Skitty GingePawprints give a lot away about an animal, especially size and shape. So, it’s easy to tell a dog print from a horse. But when the pawprints aren’t all that clear, and rather smudged too it can be rather hard to identify the owner. This was what happened when pawprints suddenly began appearing on the middle of the gate, upwards, then again on the other side. It was obvious that something was having a good run at the 2-metre fence, then jumping over. The same pawprints appeared again and again. It was obviously not a dog or a fox which only left one clear suspect… it had to be a feline gate crasher.

Over a noticeably short time, the pawprints steadily grew into an unsightly brown mud slick on both sides of the gates. Clearly, it was a regular visitor.

The scraps from the kitchen and the rather picky resident cats’ feeding station attracted stray cats who came round before the blue bottles came to feast. The scraps were also scavenged by hedgehogs, foxes, birds, and other neighbourhood cats and most annoyingly, the very cats for whom the food had originally been put out for in the kitchen. The resident cats stumbled across the food on the lawn and assumed that they had successfully hunter gathered a free meal which they would then throw down their necks as if it was an epicurean feast.

Skitty GingeOne morning, a young ginger, ring-tailed tom was seen munching away at the scraps. He had one eye on the food and the other timidly look round. When the window was tapped, he looked up in horror, snatched a mouthful of food then hightailed it over the 2-metre-high gate in a single athletic bound, catching his back paws on the panel, thus revealing himself as the grubby-pawed culprit who had been depositing mud on the gate panel.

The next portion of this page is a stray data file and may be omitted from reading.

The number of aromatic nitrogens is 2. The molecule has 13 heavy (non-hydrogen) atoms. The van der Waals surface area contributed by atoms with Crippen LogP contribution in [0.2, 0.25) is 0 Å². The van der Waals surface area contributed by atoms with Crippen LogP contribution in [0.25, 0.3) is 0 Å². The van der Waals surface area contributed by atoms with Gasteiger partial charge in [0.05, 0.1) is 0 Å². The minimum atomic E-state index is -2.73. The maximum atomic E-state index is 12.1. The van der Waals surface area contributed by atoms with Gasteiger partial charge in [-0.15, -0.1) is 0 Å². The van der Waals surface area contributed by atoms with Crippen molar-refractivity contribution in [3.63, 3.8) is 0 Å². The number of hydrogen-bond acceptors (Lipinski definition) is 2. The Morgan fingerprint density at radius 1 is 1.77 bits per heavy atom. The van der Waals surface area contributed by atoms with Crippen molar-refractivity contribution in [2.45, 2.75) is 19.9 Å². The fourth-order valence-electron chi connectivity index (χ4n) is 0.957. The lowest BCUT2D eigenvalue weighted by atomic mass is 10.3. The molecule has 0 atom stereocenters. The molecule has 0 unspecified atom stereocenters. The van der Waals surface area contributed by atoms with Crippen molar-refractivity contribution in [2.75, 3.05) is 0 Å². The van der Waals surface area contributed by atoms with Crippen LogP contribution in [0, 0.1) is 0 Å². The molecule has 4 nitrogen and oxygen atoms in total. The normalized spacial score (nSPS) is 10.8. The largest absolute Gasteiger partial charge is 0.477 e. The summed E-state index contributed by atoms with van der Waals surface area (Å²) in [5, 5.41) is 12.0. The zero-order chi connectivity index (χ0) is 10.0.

This very nervous stray cat then became quite a regular in the garden. He was very wary of humans and would run in fear if approached. He certainly could stuff himself with food, eating more that the resident cats if he could. He got himself the very apt name Skitty Ginge.

One of the resident cats also happened to be ginger, and as a Maine Coon, was a very large, muscular cat. He was hidden away under a bush when Skitty Ginge made another early morning raid on the bits and ends strewn on the lawn.

The appearance of such a large ginger cat alarmed Skitty Ginge and he bolted for cover as the resident cat gave chase. After a brief exchange of handbags and threatening hisses whereby clearly there were no winners, Skitty Ginge made a swift exit over the gate. The resident cat, who was bordering on obese, and limping with age couldn’t be bothered to give chase felt that victory was his anyway.

Skitty GingeThis incident didn’t stop Skitty Ginge’s hungry tummy bringing him back to the garden on an almost twice daily routine. He even started to sit, rather cheekily on top of the gate, which was no more than an inch wide, so he could look into the kitchen to alert humans to his presence and need for food. He could also keep a watch out for the resident ginger bruiser from his watch post. But he still wasn’t going to allow a human to touch him, no matter how hungry he was.

He remained Skitty by name and Skitty by nature!

Carol Lake


Five Good Reasons for Having Your Cat Neutered

  • Reduces fighting, injury and noise
  • Reduces spraying and smelling
  • Much less likely to wander and get lost
  • Safer from diseases like feline AIDS, mammary tumours and feline leukaemia
  • Reduces the number of unwanted kittens